Commenting on the economic prospects for Sri Lanka on a recent edition of LMDtv, Executive Director of Verité Research Dr. Nishan de Mel stated that “what happens going forward depends on how we manage ourselves and the economy at this time,” signifying the importance of debt restructuring and the approach to the relevant analytics.
“The debt structuring process is not being managed as quickly or with as much credibility so we are on a path to doing this slower than we ideally need to be,” he explained, and continued: “The central bank has already predicted that Sri Lanka will have a lower level of growth in 2022 – maybe going into a contraction of negative growth – more significant than what we had during the COVID-19 period.”
On the possibilities and stumbling blocks of debt sustainability, de Mel said: “There may be some advantages in restructuring domestic debt because it makes the debt more sustainable and potentially has lower levels of inflation. Sri Lanka must weigh the cost and benefits of restructuring domestic debt.”
The economist emphasised that “it’s not just about debt. It is ultimately about overall fiscal management. It’s eventually the political capacity to create social agreement about the process, and appear to act fairly and reasonably. Society will support the government as long as it is seen as credible in its actions, reasonable and acting with societal rather than vested interests in mind.”
And the real problem, he said in reference to creditors, is with the official (bilateral) and private (bond and financial markets) creditors, and the way in which they look at equity in restructuring. “It’s essential to achieve category level equity – it is imperative to establish a strong sense of equal treatment and fair play to drive agreement.”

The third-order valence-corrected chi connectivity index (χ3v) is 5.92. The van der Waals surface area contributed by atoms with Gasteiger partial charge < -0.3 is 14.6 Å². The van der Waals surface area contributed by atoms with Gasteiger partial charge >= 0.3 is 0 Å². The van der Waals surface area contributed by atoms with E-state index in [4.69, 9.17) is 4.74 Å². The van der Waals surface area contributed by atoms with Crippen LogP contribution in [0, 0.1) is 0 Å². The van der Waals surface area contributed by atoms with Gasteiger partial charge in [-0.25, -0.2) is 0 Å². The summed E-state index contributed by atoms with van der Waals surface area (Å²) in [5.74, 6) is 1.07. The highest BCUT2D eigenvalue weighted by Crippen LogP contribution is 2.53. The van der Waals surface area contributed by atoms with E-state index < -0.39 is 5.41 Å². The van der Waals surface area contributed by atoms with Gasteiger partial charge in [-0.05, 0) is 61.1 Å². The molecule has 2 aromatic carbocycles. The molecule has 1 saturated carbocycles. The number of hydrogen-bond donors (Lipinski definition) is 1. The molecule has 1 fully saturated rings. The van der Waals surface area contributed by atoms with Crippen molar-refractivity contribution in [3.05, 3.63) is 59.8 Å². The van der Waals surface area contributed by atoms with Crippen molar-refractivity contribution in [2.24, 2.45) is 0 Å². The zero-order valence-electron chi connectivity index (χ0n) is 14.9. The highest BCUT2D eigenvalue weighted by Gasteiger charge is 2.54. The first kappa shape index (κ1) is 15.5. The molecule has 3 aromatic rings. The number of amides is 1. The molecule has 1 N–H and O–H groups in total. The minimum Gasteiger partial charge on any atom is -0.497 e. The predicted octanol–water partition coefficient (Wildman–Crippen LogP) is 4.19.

With regard to small and medium enterprises (SMEs), de Mel was of the opinion that things are particularly tough for such entities right now, and counselled that ways must be found to deliver what’s in short supply and reduce the pain and uncertainty of SMEs’ business functions.
Furthermore, there is a brain drain and there’s a problem in terms of labour as capable individuals are leaving the country. Dollar-based salaries are far more attractive especially with the depreciation of the rupee and the huge sense of uncertainty.
Worker remittances are not the ideal solution to the current issues. What was approximately seven billion plus every year has reduced by almost 50 percent, primarily because of the lack of confidence in the government – and because it is possible to get a better rate for their remittances elsewhere than from the government or official channels.
“The IMF cannot wave a magic wand that would help Sri Lanka,” cautioned de Mel, and he elaborated by saying that “it will need to see that Sri Lanka has renegotiated or restructured its debt with its creditors in a significant enough way. For the IMF to do a debt sustainability analysis, Sri Lanka should submit its fiscal management plan. The debt sustainability analysis and fiscal plan may need iterative improvement.”
De Mel asserted: “Sri Lanka is certainly experiencing this problem at a time when the global conditions are also adverse and difficult, and it is a very bad time to be in this situation. Right now, this makes it even more important that we handle this process rationally and analytically, and with political leadership that has credibility and acceptance – both externally and internally.”
“We must do the things that we can do well because the consequences of not doing them are far more significant than when you have external questions and conducive environments externally to help you through a process,” he counselled, and concluded by reiterating that “at no other time in Sri Lanka’s economic history has good management, credible and trusted political leadership, and an analytical approach been more important than it is today.”